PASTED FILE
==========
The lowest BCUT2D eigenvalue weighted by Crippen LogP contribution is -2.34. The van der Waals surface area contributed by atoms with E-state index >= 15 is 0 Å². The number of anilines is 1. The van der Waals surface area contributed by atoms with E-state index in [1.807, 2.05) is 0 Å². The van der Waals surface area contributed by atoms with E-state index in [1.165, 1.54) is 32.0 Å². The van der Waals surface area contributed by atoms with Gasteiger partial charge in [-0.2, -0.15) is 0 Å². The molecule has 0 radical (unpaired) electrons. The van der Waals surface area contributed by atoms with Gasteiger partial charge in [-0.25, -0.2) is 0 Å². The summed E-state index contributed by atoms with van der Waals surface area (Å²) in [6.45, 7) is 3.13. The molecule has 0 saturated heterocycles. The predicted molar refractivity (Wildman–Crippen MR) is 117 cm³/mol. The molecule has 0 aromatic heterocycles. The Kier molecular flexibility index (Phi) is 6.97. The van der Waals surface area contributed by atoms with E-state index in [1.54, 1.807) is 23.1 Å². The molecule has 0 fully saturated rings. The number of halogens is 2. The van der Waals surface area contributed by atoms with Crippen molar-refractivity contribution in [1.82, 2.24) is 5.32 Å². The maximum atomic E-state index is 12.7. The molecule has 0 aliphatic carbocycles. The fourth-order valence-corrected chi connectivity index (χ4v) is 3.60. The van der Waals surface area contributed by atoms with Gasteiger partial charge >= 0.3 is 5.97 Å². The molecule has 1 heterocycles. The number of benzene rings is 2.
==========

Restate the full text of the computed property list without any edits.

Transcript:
The lowest BCUT2D eigenvalue weighted by Crippen LogP contribution is -2.34. The van der Waals surface area contributed by atoms with E-state index >= 15 is 0 Å². The number of anilines is 1. The van der Waals surface area contributed by atoms with E-state index in [1.807, 2.05) is 0 Å². The van der Waals surface area contributed by atoms with E-state index in [1.165, 1.54) is 32.0 Å². The van der Waals surface area contributed by atoms with Gasteiger partial charge in [-0.2, -0.15) is 0 Å². The molecule has 0 radical (unpaired) electrons. The van der Waals surface area contributed by atoms with Gasteiger partial charge in [-0.25, -0.2) is 0 Å². The summed E-state index contributed by atoms with van der Waals surface area (Å²) in [6.45, 7) is 3.13. The molecule has 0 saturated heterocycles. The predicted molar refractivity (Wildman–Crippen MR) is 117 cm³/mol. The molecule has 0 aromatic heterocycles. The Kier molecular flexibility index (Phi) is 6.97. The van der Waals surface area contributed by atoms with E-state index in [1.54, 1.807) is 23.1 Å². The molecule has 0 fully saturated rings. The number of halogens is 2. The van der Waals surface area contributed by atoms with Crippen molar-refractivity contribution in [1.82, 2.24) is 5.32 Å². The maximum atomic E-state index is 12.7. The molecule has 0 aliphatic carbocycles. The fourth-order valence-corrected chi connectivity index (χ4v) is 3.60. The van der Waals surface area contributed by atoms with Gasteiger partial charge >= 0.3 is 5.97 Å². The molecule has 1 heterocycles. The number of benzene rings is 2.